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There was some minor flood damage along the Minnesota River in Montevideo and Granite Falls as the river crested over the weekend. The owner of this house near the U.S. Highway 212 bridge in Montevideo uses it as a seasonal getaway for fishing. Tribune photo by Tom Cherveny

Upper Minn. River crests, flooding does not appear to be major

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MONTEVIDEO -- Dixie and Jerry Tilden moved everything in the basement to the first floor of their house last week as a puddle of clear groundwater seeped in and showed itself on their basement floor.

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The Chippewa River on which they live in Montevideo's Smith Addition ap-pears to have crested over the weekend and was actually starting to recede on Monday, and the puddle in their basement was disappearing too.

"So far, so good,'' said Dixie Tilden, who is hopeful that the worst of this spring's floodwaters have moved on.

That's the hope 18 river miles downstream in Granite Falls as well, where puddles have showed themselves on the basement floor of the City Hall.

"We have a few buildings with their feet in the water,'' said Mayor Dave Smiglewski of Granite Falls, who added that overall the city has not seen any serious flooding problems. As projected, the Minnesota River reached flood stage last week and covered a portion of the alleyway in the downtown area. The waters affected three vacant buildings that are expected to be razed as part of the city's ongoing flood mitigation program.

A new City Hall is currently under construction and will replace the existing building, where floodwaters came within inches of the main floor during the flood of 1997.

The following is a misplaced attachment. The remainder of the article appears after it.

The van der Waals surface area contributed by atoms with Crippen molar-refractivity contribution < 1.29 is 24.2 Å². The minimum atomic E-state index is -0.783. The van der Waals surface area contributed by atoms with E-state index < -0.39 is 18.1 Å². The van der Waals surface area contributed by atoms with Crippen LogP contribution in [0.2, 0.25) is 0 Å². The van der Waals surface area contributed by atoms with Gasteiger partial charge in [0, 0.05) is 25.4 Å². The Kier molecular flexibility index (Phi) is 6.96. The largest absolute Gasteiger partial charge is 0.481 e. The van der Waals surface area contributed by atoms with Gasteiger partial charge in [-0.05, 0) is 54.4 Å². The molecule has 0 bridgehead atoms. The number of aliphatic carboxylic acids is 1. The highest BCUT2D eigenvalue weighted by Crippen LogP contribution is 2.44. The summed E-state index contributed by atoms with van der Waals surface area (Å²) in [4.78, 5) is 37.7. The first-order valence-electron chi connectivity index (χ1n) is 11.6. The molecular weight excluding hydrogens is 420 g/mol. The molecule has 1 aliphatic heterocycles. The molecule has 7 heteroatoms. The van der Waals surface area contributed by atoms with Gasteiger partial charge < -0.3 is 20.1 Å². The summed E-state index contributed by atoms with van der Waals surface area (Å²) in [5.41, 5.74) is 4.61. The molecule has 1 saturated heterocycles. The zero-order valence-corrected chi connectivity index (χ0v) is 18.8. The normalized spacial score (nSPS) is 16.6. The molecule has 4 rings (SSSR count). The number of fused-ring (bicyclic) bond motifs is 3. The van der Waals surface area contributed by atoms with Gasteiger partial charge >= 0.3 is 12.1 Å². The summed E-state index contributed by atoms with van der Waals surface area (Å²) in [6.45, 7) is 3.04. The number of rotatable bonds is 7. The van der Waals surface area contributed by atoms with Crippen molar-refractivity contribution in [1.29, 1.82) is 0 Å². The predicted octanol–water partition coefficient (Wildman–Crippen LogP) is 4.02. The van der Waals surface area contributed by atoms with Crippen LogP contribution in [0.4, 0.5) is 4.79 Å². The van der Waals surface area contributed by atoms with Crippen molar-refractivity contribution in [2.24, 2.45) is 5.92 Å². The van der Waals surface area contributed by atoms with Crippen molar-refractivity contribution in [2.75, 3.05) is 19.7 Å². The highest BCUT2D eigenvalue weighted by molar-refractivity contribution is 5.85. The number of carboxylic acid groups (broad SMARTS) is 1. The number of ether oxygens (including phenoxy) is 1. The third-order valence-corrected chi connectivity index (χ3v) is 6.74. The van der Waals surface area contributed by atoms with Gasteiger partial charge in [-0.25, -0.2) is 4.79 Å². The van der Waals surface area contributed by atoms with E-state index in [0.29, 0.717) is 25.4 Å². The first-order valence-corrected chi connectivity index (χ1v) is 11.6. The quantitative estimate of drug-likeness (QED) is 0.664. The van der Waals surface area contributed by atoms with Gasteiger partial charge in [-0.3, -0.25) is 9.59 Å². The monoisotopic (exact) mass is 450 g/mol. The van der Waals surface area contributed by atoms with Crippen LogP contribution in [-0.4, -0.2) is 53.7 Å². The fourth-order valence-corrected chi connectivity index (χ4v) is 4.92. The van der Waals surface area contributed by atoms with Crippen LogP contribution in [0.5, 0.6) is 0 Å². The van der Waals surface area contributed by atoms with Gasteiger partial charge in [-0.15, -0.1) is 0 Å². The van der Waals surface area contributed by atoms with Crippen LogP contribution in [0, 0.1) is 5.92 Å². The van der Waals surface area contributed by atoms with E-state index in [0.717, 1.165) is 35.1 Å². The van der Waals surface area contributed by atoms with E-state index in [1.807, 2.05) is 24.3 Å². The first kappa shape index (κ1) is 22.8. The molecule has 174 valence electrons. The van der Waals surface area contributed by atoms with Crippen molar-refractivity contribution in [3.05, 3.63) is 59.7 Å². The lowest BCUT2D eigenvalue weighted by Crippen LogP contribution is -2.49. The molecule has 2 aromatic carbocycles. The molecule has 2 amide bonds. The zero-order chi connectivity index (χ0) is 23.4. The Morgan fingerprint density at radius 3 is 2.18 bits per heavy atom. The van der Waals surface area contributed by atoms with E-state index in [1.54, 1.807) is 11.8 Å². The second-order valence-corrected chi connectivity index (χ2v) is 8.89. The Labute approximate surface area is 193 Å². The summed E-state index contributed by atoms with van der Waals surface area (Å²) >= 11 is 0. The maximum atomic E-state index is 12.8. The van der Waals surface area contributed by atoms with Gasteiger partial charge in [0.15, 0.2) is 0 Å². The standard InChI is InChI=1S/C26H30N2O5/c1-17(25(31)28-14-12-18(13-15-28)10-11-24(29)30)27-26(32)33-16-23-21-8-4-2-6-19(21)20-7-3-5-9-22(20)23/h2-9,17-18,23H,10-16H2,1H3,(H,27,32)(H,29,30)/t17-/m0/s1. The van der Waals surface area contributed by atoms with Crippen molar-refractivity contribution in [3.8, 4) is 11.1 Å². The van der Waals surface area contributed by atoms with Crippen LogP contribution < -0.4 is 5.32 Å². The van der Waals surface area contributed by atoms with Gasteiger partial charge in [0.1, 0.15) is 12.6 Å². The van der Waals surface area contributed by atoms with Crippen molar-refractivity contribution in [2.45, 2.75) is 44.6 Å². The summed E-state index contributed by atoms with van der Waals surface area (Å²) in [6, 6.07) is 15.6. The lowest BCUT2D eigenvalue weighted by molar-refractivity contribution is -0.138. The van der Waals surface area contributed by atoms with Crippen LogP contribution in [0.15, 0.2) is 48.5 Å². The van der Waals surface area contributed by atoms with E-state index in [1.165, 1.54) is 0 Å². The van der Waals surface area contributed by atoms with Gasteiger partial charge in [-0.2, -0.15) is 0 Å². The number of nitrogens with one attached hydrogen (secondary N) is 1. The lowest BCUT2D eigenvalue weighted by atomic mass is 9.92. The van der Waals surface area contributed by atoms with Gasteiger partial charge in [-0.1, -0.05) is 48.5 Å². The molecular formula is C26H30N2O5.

Neither Montevideo nor Granite Falls experienced those kind of worries this spring.

"Relieved,'' was the statement of Mayor Jim Curtiss of Montevideo, who said the Minnesota River had crested and was on its way downward on Monday.

Officials in both communities said they are keeping a watchful eye on the river. They remain concerned that melt water from the major snowstorm striking western Minnesota today will keep water levels high.

Both communities have moved many of the homes that were located in the most flood-vulnerable areas of their communities. Not having to worry about the risks to those buildings and their inhabitants eased much of the tension as the waters rose this year, said City Manager Bill Lavin of Granite Falls.

Both communities remain focused on lessening the flood danger for the future. Mayor Curtiss said work is slated to begin this season in Montevideo on upgrading the city's main levee.

Granite Falls is hoping to see flood mitigation funds awarded in St. Paul so that initial work to upgrade the levee can get under way as well.

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